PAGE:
QuickBooks Accountant Copy: Don’t Bother.

From Patrick Bonnaure, founder of ProLedge Bookkeeping Services  

The QuickBooks Accountant Copy is a great concept on paper, but a hindrance in real life. Nowadays, there are much more elegant and efficient  ways to coordinate your work with your CPA, tax adviser or bookkeeper. If your CPA asks you for an Accountant Copy, I recommend that you push back. Luckily, fewer and fewer CPAs ask for an Accountant Copy.

Quick primer on the QuickBooks Account Copy. It is a feature in all desktop versions of QuickBooks that allows you to keep working in QuickBooks, while your accountant can make edits to the historical data. Typically, it is used at tax time to let your CPA work on the previous year, while you can keep on working on the current year. Here’s how it works:

  • You define a “dividing date”, typically December 31 of the previous year.
  • QuickBooks creates a copy of your file: the Accountant Copy of your company file.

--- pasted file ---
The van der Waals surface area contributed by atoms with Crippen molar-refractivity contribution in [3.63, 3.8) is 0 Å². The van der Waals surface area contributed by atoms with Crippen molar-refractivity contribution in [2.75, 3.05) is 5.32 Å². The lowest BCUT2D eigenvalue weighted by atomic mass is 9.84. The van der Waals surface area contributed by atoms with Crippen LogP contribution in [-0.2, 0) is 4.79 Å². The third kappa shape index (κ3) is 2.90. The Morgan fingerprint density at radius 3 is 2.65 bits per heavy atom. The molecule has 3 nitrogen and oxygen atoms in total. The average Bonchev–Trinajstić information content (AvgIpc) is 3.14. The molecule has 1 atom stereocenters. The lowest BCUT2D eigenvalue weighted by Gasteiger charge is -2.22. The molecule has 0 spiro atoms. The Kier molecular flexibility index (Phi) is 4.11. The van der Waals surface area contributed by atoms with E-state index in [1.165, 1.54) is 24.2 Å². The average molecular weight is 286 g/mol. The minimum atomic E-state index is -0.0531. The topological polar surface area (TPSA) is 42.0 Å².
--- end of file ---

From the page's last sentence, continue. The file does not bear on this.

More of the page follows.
• Both files now have the same data, but you can only add or change data after the dividing date in your regular copy and your CPA can only add or change data before the dividing date in the Accountant Copy.
  • Your CPA can then work on her copy of the file and make all the changes she wants. Once the CPA is done, a file is created with all the changes made by the CPA.
  • You can then import all the changes into your regular company file and your file gets back to normal, meaning that you can now add and edit data before and after the dividing date. In other words, the dividing date goes away.

Clever, no? I agree. It’s a great concept, but it has major drawbacks:

  • Data imports into QuickBooks are always risky. All too frequently, the process of importing the accountant’s changes breaks. QuickBooks freezes and you have no idea at which point it froze. Has all the data been imported, part of it or none of it? There are ways to tell, but this not a reassuring process. Too much of a black box for my taste.
  • The import process has a log system that alerts you to problems that may have occurred during the import. This means that you have to scour the log to identify the issues and potentially address them.
  • In 95% of the cases, the process of exporting and importing the Accountant Copy is more labor intensive for both you and your CPA than simply entering an adjusting journal entry provided by your CPA in PDF format.

There are safer and more cost effective ways to address this.